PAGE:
I thought about that after I said a world we live in.

It'd be real easy to capitulate to the evil that is nanny statism wouldn't it? But then I'd be addicted to the states buying my sleeping pills for me because I couldn't sleep with myself. Then, its off to state provided "counseling" sessions to find my "inner self"...seems like a vicious cycle of circle jerk to me, with me as the pivot man.

I think I'll just pay for services rendered and not take the stroll through statist hell ;-)

Fri, 09/28/2012 - 19:00 | 2840382 Dr. Engali
Dr. Engali's picture

Come on nmewn give into the machine. Uncle Sam will take care of all your needs. Just close your eyes and succumb to the sweet embrace of the nanny state.

Fri, 09/28/2012 - 19:22 | 2840430 nmewn
nmewn's picture

Its what they're after Doc, I know it and you know it, it keeps them as being seen as "needed".

Sun, 09/30/2012 - 04:15 | 2842765 Just Ice
Just Ice's picture

Then, like present day elder Greeks and Spaniards, there is simply no one to turn to or count on, including yourself, when your socialist State caretaker has run out of other people's money to provide.  How many of those elderly folks had suicide as part and parcel of their individual retirement plans or their resolution for health and well being during old age?  Individuals, counting on themselves for their own needs, and taking responsibility for same early in life, is absolutely the way to go.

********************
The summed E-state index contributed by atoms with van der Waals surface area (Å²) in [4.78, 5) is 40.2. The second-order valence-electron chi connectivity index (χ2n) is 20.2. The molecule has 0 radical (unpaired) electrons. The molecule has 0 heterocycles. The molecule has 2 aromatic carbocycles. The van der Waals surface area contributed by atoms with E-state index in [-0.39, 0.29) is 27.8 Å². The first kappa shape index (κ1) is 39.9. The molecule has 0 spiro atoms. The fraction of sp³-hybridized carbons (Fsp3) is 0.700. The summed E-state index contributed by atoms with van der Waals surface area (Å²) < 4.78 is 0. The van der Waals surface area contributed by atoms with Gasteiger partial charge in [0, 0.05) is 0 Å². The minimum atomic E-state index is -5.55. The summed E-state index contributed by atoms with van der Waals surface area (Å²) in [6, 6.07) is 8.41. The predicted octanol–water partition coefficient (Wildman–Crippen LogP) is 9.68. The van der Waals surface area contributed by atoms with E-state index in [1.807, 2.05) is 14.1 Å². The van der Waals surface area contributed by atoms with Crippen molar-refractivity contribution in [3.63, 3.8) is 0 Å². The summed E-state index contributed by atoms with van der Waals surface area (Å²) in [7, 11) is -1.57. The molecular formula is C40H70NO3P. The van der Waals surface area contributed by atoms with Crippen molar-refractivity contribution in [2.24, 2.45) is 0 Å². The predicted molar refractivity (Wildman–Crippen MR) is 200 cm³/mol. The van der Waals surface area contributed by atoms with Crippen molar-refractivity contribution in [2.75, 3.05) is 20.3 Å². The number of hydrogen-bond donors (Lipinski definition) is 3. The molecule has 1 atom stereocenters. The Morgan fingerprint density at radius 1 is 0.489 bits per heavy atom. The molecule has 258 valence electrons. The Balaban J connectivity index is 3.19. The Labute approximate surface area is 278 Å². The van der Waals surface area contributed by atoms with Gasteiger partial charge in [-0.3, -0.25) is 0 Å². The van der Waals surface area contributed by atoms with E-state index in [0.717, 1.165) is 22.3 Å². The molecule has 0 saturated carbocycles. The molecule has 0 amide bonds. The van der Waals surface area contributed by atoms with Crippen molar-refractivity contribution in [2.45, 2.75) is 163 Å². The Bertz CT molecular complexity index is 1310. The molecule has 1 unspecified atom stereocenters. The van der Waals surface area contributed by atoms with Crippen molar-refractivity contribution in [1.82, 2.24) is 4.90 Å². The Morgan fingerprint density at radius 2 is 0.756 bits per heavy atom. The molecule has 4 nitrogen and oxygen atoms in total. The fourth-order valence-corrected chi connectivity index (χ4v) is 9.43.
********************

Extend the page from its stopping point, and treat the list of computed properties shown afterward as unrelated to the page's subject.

Sat, 09/29/2012 - 09:48 | 2841386 jekyll island
jekyll island's picture

WTF is beautiful inflation?  Is that like saying cancer is beautiful because it clears out the old and genetically susceptible?  Inflation is a TAX on the wealth of the nation.  I guess old Charles Nelson-Riley likes taxes, pay your "fair share" and all that.  

Sun, 09/30/2012 - 04:30 | 2842774 Just Ice
Just Ice's picture

Exactly.  No such thing as "beautiful" inflation.  The notion that everyone wins under the proposed "beautiful" inflation scenario is absolutely ridiculous.  Savers and fixed income folks who are not receiving compounded interest and/or COLA increases that also keep them ahead of the rate of inflation are losers as are the investors or creditors who hold the fixed debt instruments.